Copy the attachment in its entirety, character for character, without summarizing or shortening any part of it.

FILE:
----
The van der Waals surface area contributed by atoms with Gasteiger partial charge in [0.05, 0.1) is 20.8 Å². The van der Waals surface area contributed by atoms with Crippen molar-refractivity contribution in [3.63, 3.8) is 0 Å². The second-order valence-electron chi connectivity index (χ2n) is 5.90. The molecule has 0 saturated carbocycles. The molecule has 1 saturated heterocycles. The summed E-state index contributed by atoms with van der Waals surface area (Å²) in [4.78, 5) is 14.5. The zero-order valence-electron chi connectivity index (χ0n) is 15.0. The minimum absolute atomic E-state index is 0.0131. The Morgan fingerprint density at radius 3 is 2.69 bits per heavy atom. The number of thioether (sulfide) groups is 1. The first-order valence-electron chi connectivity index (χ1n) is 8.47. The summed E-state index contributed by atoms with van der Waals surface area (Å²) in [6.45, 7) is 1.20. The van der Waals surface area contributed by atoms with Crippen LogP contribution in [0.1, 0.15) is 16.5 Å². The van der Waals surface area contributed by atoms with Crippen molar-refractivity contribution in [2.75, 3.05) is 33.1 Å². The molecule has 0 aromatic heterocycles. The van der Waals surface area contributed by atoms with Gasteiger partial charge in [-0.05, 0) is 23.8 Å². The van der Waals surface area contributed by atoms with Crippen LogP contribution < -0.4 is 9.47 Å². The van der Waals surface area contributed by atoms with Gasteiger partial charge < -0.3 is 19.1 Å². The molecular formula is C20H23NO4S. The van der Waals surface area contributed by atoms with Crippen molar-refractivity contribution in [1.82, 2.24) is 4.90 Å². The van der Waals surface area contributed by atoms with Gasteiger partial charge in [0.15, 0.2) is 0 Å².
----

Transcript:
The van der Waals surface area contributed by atoms with Gasteiger partial charge in [0.05, 0.1) is 20.8 Å². The van der Waals surface area contributed by atoms with Crippen molar-refractivity contribution in [3.63, 3.8) is 0 Å². The second-order valence-electron chi connectivity index (χ2n) is 5.90. The molecule has 0 saturated carbocycles. The molecule has 1 saturated heterocycles. The summed E-state index contributed by atoms with van der Waals surface area (Å²) in [4.78, 5) is 14.5. The zero-order valence-electron chi connectivity index (χ0n) is 15.0. The minimum absolute atomic E-state index is 0.0131. The Morgan fingerprint density at radius 3 is 2.69 bits per heavy atom. The number of thioether (sulfide) groups is 1. The first-order valence-electron chi connectivity index (χ1n) is 8.47. The summed E-state index contributed by atoms with van der Waals surface area (Å²) in [6.45, 7) is 1.20. The van der Waals surface area contributed by atoms with Crippen LogP contribution in [0.1, 0.15) is 16.5 Å². The van der Waals surface area contributed by atoms with Crippen molar-refractivity contribution in [2.75, 3.05) is 33.1 Å². The molecule has 0 aromatic heterocycles. The van der Waals surface area contributed by atoms with Gasteiger partial charge in [-0.05, 0) is 23.8 Å². The van der Waals surface area contributed by atoms with Crippen LogP contribution < -0.4 is 9.47 Å². The van der Waals surface area contributed by atoms with Gasteiger partial charge < -0.3 is 19.1 Å². The molecular formula is C20H23NO4S. The van der Waals surface area contributed by atoms with Crippen molar-refractivity contribution in [1.82, 2.24) is 4.90 Å². The van der Waals surface area contributed by atoms with Gasteiger partial charge in [0.15, 0.2) is 0 Å².